Erlotinib was used at 150 mg once a day. The treatment-related response was evaluated radiologically and clinically every 2 or 3 months. Treatment-related responses were assessed according to RECIST 1.1 standards. Erlotinib-related adverse events were recorded at each visit. Adverse events were evaluated based on the CTCAE v5 scale.

The duration from erlotinib onset to disease progression or dead was defined as progression-free survival (PFS). Univariate analysis of clinical and pathological parameters affecting PFS was performed. Multivariate analysis was done using the findings found to be significant in the univariate analysis in our study and the factors found to be significant in the literature. The duration from the onset of metastasis to death from any cause was defined as overall survival (OS). The Ministry of Health's death notification system was used to determine whether the patients were still alive.

Statistical analysis

Statistics related to the study were made with SPSS version 25. Continuous variables were represented by a median value, whereas categorical variables were indicated by numbers and percentages. The Kaplan Meier method was used to plot survival curves. Univariate analysis was conducted using the log-rank test. Multivariate analyzes were done by the Cox regression model. Statistically significant findings were presented as a hazard ratio with a confidence interval.

Results and Discussion

Patient characteristics and treatment modality

A total of 85 participants were enrolled in the study. The patient's median age of the patients was 60 (33-85). The female-to-male ratio was 1.36. The primary tumor originated predominantly from the right lung (61.2%). The most common histopathological subtype was adenocarcinoma. The most frequent EGFR mutations were exon 19 (62.4%), exon 21 (24.7%), and other rare (12.4%) subtypes, respectively. The number of de-novo metastatic patients was 71 (83.5%). The most extrapulmonary metastases sites were bone (61.2%), brain (25.9%), and liver (17.6%). 22 (25.9%) patients received palliative chemotherapy before erlotinib, and 37 (43.5%) patients received palliative radiotherapy. The pathological and clinical features of the patients are listed in Table 1.

Table 1. Clinical, pathological, and treatment features of mNSCLC patients with EGFR mutation


Number of patients

Total number: 85




















Smoking history

Current smoker

Never smoker










Primary tumor location

Right side

Left side
















Type of EGFR mutation

Exon 19

Exon 21

Other types









Stage at diagnosis

Stage 1

Stage 2

Stage 3

Stage 4











Primary lung surgery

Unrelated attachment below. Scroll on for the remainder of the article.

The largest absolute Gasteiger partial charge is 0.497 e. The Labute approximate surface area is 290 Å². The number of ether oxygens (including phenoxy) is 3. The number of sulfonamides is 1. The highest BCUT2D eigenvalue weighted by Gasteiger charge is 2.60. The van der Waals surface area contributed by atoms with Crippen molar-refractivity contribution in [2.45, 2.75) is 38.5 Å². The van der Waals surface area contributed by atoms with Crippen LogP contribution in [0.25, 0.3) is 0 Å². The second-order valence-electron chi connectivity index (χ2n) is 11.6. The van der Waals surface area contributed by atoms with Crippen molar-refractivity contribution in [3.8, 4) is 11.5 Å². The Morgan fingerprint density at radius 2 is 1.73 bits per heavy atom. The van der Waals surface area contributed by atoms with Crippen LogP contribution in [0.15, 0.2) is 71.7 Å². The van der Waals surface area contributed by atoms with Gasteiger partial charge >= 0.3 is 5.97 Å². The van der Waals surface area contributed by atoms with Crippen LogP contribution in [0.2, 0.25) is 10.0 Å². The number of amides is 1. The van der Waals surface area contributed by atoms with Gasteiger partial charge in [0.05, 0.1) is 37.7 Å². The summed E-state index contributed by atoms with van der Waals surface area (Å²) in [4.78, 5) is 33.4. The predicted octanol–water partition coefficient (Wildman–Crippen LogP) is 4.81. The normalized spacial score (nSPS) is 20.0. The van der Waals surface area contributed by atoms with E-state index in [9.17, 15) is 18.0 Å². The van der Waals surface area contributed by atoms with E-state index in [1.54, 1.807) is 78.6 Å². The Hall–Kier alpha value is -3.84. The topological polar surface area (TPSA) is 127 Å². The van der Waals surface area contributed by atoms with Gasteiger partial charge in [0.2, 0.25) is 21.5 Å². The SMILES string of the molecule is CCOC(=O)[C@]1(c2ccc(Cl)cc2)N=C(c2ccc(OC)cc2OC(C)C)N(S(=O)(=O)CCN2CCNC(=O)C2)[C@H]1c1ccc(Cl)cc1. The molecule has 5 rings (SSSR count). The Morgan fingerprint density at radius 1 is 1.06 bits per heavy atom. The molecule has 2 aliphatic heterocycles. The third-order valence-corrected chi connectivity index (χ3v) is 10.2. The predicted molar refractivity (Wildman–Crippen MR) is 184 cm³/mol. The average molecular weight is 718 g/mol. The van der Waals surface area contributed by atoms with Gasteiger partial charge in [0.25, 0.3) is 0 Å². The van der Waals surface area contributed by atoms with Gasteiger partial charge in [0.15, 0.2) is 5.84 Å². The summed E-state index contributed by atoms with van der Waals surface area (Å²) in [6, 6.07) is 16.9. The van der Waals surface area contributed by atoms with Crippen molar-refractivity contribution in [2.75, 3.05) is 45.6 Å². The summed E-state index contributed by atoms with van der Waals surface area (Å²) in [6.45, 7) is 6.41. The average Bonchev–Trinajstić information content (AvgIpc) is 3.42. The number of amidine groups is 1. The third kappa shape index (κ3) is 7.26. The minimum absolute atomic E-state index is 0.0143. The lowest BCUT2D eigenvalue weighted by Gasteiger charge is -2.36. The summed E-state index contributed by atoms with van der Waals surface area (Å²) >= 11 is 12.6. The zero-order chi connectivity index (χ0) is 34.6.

Number of metastatic sites












Metastatic sites




Adrenal gland

Other sites













Treatments before erlotinib

Palliative chemotherapy

Palliative radiotherapy










The number of patients with an objective response to erlotinib treatment was 57 (67.1%), and the disease control rate was 77.7% (Table 2). At the time of analysis, disease progression was developed in 62 (72.9%) patients, and three (3.5%) patients discontinued erlotinib due to toxicity. Grade 1 and 2 adverse events were detected in 25 (29.4%) patients. grade 3-4 side effects developed in 6 (7.1%) patients. The most prevalent side effect was rash, which occurred in 22 (25.9%) of the individuals. T790M resistance mutation was evaluated in 49 (57.6%) patients after disease progression by taking either liquid (72.4%) or a new tissue biopsy (27.7%). T790M resistance mutation developed in 33 (57.6%) of these patients. 28 (32.9%) patients received osimertinib after progression under erlotinib treatment, and 8 (9.4%) patients received palliative chemotherapy.

Table 2. Responses to erlotinib in mNSCLC patients with EGFR mutation


Number of patients

Total number:85


Response ratios

Complete response

Partial response

Stable disease












Objective response ratio

Disease control ratio






Survival outcomes and prognosis

The average follow-up period in the post-metastasis period was 24.7 months.  Erlotinib-related PFS was found at 22.3 months (95%, CI, 11-33) (Figure 1). Pathological and clinical parameters affecting PFS were examined (Table 3). In multivariate analysis; age (p=0.02), EGFR mutation type (p=0.01), and metastatic site number (<0.001) were determined as factors affecting erlotinib-associated PFS. At the time of study analysis, 50 (58.8%) of the patients had died. Median OS was determined as 37.5 months (95% CI, 22.6-52.4) from the post-metastasis period (Figure 2). The five-year overall survival rate was found as 32.2%.

Table 3. Univariate and multivariate analysis for PFS in the EGFR mutant mNSCLC patients who were treated with erlotinib










(95% CI)


(<65 vs. ≥65)






(Male vs. Female)





Smoking history

(Yes vs. No)





Primary tumor site

(Right vs. Left)





(Adenocarcinoma vs. another type)





Type of EGFR mutation

(Exon 19 vs. Exon 21)





Primary surgery

(Yes vs. No)




De-novo metastatic disease

(Yes vs. No)





Number of metastatic sites











3.5 (1.3-9.6)

15 (4.3-52.3)

Brain metastasis

(Yes vs. No)





Liver metastasis

(Yes vs. No)




Adrenal gland metastasis

(Yes vs. No)





Multivariate analysis model p-value <0.001